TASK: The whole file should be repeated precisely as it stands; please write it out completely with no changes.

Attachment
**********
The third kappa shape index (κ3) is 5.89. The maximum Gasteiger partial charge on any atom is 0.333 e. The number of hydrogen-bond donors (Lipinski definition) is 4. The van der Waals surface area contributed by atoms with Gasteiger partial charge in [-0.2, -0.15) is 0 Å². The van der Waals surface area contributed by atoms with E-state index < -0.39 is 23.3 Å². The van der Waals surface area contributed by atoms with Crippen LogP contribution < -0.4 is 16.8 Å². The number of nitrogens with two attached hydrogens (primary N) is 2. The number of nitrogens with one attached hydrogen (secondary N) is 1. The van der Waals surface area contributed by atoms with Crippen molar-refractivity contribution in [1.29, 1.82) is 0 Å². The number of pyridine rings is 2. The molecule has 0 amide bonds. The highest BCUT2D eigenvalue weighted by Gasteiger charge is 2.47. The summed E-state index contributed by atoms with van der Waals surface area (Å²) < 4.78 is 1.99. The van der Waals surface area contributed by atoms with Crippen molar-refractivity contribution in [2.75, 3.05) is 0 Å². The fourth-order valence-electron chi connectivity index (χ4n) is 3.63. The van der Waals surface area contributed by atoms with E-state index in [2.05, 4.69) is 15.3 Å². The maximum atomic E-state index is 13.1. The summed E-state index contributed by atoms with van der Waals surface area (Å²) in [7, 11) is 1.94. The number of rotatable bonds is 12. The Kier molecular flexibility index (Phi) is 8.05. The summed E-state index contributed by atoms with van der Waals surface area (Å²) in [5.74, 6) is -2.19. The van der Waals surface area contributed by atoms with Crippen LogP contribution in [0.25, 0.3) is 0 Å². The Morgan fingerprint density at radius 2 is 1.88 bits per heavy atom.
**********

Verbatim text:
The third kappa shape index (κ3) is 5.89. The maximum Gasteiger partial charge on any atom is 0.333 e. The number of hydrogen-bond donors (Lipinski definition) is 4. The van der Waals surface area contributed by atoms with Gasteiger partial charge in [-0.2, -0.15) is 0 Å². The van der Waals surface area contributed by atoms with E-state index < -0.39 is 23.3 Å². The van der Waals surface area contributed by atoms with Crippen LogP contribution < -0.4 is 16.8 Å². The number of nitrogens with two attached hydrogens (primary N) is 2. The number of nitrogens with one attached hydrogen (secondary N) is 1. The van der Waals surface area contributed by atoms with Crippen molar-refractivity contribution in [1.29, 1.82) is 0 Å². The number of pyridine rings is 2. The molecule has 0 amide bonds. The highest BCUT2D eigenvalue weighted by Gasteiger charge is 2.47. The summed E-state index contributed by atoms with van der Waals surface area (Å²) < 4.78 is 1.99. The van der Waals surface area contributed by atoms with Crippen molar-refractivity contribution in [2.75, 3.05) is 0 Å². The fourth-order valence-electron chi connectivity index (χ4n) is 3.63. The van der Waals surface area contributed by atoms with E-state index in [2.05, 4.69) is 15.3 Å². The maximum atomic E-state index is 13.1. The summed E-state index contributed by atoms with van der Waals surface area (Å²) in [7, 11) is 1.94. The number of rotatable bonds is 12. The Kier molecular flexibility index (Phi) is 8.05. The summed E-state index contributed by atoms with van der Waals surface area (Å²) in [5.74, 6) is -2.19. The van der Waals surface area contributed by atoms with Crippen LogP contribution in [0.25, 0.3) is 0 Å². The Morgan fingerprint density at radius 2 is 1.88 bits per heavy atom.